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Memories and Portraits

The following is from Memories and Portraits by Robert Louis Stevenson:

Chapter VI - Pastoral

TO leave home in early life is to be stunned and quickened with novelties; but when years have come, it only casts a more endearing light upon the past. As in those composite photographs of Mr. Galton's, the image of each new sitter brings out but the more clearly the central features of the race; when once youth has flown, each new impression only deepens the sense of nationality and the desire of native places. So may some cadet of Royal Ecossais or the Albany Regiment, as he mounted guard about French citadels, so may some officer marching his company of the Scots-Dutch among the polders, have felt the soft rains of the Hebrides upon his brow, or started in the ranks at the remembered aroma of peat-smoke. And the rivers of home are dear in particular to all men. This is as old as Naaman, who was jealous for Abana and Pharpar; it is confined to no race nor country, for I know one of Scottish blood but a child of Suffolk, whose fancy still lingers about the lilied lowland waters of that shire. But the streams of Scotland are incomparable in themselves - or I am only the more Scottish to suppose so - and their sound and colour dwell for ever in the memory. How often and willingly do I not look again in fancy on Tummel, or Manor, or the talking Airdle, or Dee swirling in its Lynn; on the bright burn of Kinnaird, or the golden burn that pours and sulks in the den behind Kingussie! I think shame to leave out one of these enchantresses, but the list would grow too long if I remembered all; only I may not forget Allan Water, nor birch-wetting Rogie, nor yet Almond; nor, for all its pollutions, that Water of Leith of the many and well-named mills - Bell's Mills, and Canon Mills, and Silver Mills; nor Redford Burn of pleasant memories; nor yet, for all its smallness, that nameless trickle that springs in the green bosom of Allermuir, and is fed from Halkerside with a perennial teacupful, and threads the moss under the Shearer's Knowe, and makes one pool there, overhung by a rock, where I loved to sit and make bad verses, and is then kidnapped in its infancy by subterranean pipes for the service of the sea-beholding city in the plain. From many points in the moss you may see at one glance its whole course and that of all its tributaries; the geographer of this Lilliput may visit all its corners without sitting down, and not yet begin to be breathed; Shearer's Knowe and Halkerside are but names of adjacent cantons on a single shoulder of a hill, as names are squandered (it would seem to the in-expert, in superfluity) upon these upland sheepwalks; a bucket would receive the whole discharge of the toy river; it would take it an appreciable time to fill your morning bath; for the most part, besides, it soaks unseen through the moss; and yet for the sake of auld lang syne, and the figure of a certain genius loci, I am condemned to linger awhile in fancy by its shores; and if the nymph (who cannot be above a span in stature) will but inspire my pen, I would gladly carry the reader along with me.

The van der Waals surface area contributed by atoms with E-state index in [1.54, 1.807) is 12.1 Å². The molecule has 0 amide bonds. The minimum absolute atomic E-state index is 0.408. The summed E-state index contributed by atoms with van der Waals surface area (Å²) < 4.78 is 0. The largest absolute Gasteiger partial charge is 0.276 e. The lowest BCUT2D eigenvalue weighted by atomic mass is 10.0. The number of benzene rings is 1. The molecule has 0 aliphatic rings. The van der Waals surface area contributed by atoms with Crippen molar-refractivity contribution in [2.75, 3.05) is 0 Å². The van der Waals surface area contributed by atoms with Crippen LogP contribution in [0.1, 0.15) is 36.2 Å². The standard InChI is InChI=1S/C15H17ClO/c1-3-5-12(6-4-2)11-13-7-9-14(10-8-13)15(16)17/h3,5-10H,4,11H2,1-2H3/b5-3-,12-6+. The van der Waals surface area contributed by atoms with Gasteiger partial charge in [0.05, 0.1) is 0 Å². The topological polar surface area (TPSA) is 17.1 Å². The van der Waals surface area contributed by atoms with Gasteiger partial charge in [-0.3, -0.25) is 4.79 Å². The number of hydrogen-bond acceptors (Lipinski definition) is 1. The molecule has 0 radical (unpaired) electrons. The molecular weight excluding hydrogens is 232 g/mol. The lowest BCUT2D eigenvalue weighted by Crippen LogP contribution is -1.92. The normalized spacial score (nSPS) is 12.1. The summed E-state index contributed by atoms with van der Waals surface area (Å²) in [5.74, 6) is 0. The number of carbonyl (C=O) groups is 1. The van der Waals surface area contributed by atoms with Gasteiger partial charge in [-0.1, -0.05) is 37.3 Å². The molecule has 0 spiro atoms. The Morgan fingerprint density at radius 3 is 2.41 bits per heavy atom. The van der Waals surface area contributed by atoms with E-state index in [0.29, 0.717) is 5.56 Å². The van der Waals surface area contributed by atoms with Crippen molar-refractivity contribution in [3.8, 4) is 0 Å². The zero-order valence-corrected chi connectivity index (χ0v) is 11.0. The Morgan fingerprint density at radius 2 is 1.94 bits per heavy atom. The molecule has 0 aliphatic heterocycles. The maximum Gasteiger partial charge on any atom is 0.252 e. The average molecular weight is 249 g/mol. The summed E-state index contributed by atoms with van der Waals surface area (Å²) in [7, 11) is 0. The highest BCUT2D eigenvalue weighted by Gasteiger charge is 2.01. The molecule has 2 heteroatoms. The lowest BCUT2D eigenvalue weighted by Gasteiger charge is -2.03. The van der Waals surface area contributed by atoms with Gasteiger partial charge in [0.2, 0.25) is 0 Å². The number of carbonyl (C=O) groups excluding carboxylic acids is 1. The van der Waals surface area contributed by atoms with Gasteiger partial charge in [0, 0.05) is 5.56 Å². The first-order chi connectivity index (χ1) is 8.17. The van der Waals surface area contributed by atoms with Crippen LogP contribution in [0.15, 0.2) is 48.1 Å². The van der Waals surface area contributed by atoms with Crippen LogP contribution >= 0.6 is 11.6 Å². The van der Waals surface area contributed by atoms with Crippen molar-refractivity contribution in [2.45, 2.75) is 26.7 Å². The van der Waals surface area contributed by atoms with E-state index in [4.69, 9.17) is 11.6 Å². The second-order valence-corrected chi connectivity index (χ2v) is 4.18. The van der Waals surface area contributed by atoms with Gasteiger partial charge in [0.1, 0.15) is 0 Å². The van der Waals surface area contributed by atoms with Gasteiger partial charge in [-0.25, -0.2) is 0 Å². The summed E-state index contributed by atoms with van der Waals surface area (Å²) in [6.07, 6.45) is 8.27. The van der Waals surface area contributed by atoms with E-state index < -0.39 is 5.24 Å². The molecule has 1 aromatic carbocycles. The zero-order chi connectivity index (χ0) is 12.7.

John Todd, when I knew him, was already "the oldest herd on the Pentlands," and had been all his days faithful to that curlew-scattering, sheep-collecting life. He remembered the droving days, when the drove roads, that now lie green and solitary through the heather, were thronged thoroughfares. He had himself often marched flocks into England, sleeping on the hillsides with his caravan; and by his account it was a rough business not without danger. The drove roads lay apart from habitation; the drovers met in the wilderness, as to-day the deep-sea fishers meet off the banks in the solitude of the Atlantic; and in the one as in the other case rough habits and fist-law were the rule. Crimes were committed, sheep filched, and drovers robbed and beaten; most of which offences had a moorland burial and were never heard of in the courts of justice. John, in those days, was at least once attacked, - by two men after his watch, - and at least once, betrayed by his habitual anger, fell under the danger of the law and was clapped into some rustic prison-house, the doors of which he burst in the night and was no more heard of in that quarter. When I knew him, his life had fallen in quieter places, and he had no cares beyond the dulness of his dogs and the inroads of pedestrians from town. But for a man of his propensity to wrath these were enough; he knew neither rest nor peace, except by snatches; in the gray of the summer morning, and already from far up the hill, he would wake the "toun" with the sound of his shoutings; and in the lambing time, his cries were not yet silenced late at night. This wrathful voice of a man unseen might be said to haunt that quarter of the Pentlands, an audible bogie; and no doubt it added to the fear in which men stood of John a touch of something legendary. For my own part, he was at first my enemy, and I, in my character of a rambling boy, his natural abhorrence. It was long before I saw him near at hand, knowing him only by some sudden blast of bellowing from far above, bidding me "c'way oot amang the sheep. The quietest recesses of the hill harboured this ogre; I skulked in my favourite wilderness like a Cameronian of the Killing Time, and John Todd was my Claverhouse, and his dogs my questing dragoons. Little by little we dropped into civilities; his hail at sight of me began to have less of the ring of a war-slogan; soon, we never met but he produced his snuff-box, which was with him, like the calumet with the Red Indian, a part of the heraldry of peace; and at length, in the ripeness of time, we grew to be a pair of friends, and when I lived alone in these parts in the winter, it was a settled thing for John to "give me a cry" over the garden wall as he set forth upon his evening round, and for me to overtake and bear him company.